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Banana slugs are both male and female. When they mate, they suspend themselves foot to foot, belly to belly, hanging upside down from a low branch with a thick string of slime, explains Denise Crowe on a guided hike through the Anacortes Community Forest Lands. They hang this way for up to 24 hours.
“When I first saw mating banana slugs I was mesmerized,” she says. “It was so sensual.”
Crowe then stresses this is adult hike information.
“With kids, I tell them they’re both boy and girl and leave it at that.”
Crowe, education and outreach director with Friends of the Forest, told the story of mating slugs on a senior/adult hike to northwest Whistle Lake on Aug. 10.
Participants were treated to a wealth of knowledge, the vast array of vegetation in the forest and even a show of teens jumping off the popular Whistle Lake cliffs.
When the journey begins, Crowe tells the group it’s taking the main trail to Whistle Lake, but many of the 50 miles of established trails in the Forest Lands lead to it.
Because she has led so many children’s Forest Discovery Programs lately, Crowe says she’s tempted to go through the safety rules of not throwing anything or pushing other participants. She does, however, tell the group to watch out for wasps and hornets coming in and out of holes in the path and to listen for a buzz so the group knows to move along quietly and calmly.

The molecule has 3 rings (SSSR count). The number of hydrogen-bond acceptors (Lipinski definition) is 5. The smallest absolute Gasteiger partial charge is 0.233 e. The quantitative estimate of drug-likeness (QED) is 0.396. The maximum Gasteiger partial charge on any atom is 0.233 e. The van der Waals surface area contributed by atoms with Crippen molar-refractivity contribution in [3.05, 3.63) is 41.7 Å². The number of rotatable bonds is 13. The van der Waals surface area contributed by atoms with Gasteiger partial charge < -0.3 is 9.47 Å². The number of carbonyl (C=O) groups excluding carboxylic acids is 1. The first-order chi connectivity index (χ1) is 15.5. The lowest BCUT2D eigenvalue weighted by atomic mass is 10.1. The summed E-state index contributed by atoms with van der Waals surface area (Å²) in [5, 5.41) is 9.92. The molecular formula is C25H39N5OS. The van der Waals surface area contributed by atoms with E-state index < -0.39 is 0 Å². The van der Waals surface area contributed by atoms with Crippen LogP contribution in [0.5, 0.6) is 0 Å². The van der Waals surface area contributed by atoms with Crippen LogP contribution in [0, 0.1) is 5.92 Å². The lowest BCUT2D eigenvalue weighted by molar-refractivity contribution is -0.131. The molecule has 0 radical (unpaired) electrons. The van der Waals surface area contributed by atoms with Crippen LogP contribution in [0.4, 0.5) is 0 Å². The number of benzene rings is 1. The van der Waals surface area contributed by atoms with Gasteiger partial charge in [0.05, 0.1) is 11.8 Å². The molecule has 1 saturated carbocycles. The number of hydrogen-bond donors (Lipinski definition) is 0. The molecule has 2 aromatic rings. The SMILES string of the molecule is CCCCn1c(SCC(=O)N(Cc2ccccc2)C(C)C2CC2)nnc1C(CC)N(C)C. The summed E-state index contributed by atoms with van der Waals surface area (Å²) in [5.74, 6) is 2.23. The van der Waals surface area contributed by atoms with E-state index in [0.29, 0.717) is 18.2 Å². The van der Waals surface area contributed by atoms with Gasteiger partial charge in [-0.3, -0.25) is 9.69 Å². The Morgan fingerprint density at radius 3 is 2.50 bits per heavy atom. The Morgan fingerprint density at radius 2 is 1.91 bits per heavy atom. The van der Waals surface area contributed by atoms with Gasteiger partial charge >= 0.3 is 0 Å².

Because it is a hike for the older crowd, it is relaxed and leisurely. Crowe stops often to explain what’s growing in a particular spot and how and why it came about.
Crowe also uses the opportunity to tell hikers a bit about Friends of the Forest, which provides the community hikes along with educational programs and summer camps. The nonprofit’s staff is made up of Crowe and Development and Outreach Director Jean Andrich, who both work part time.
“We live in a time of general nature illiteracy, and our kids are especially suffering from the lack of connection with the natural world around them,” Crowe said. “We invest in our forest programs to help bridge that divide, to connect the community with the wonders around us. To know our place more deeply, to feel greater love for it, and to care enough to help sustain it into the future.”
During the Friday morning hike, she points out interesting trees, ferns and other plants that contribute to the forest’s diversity.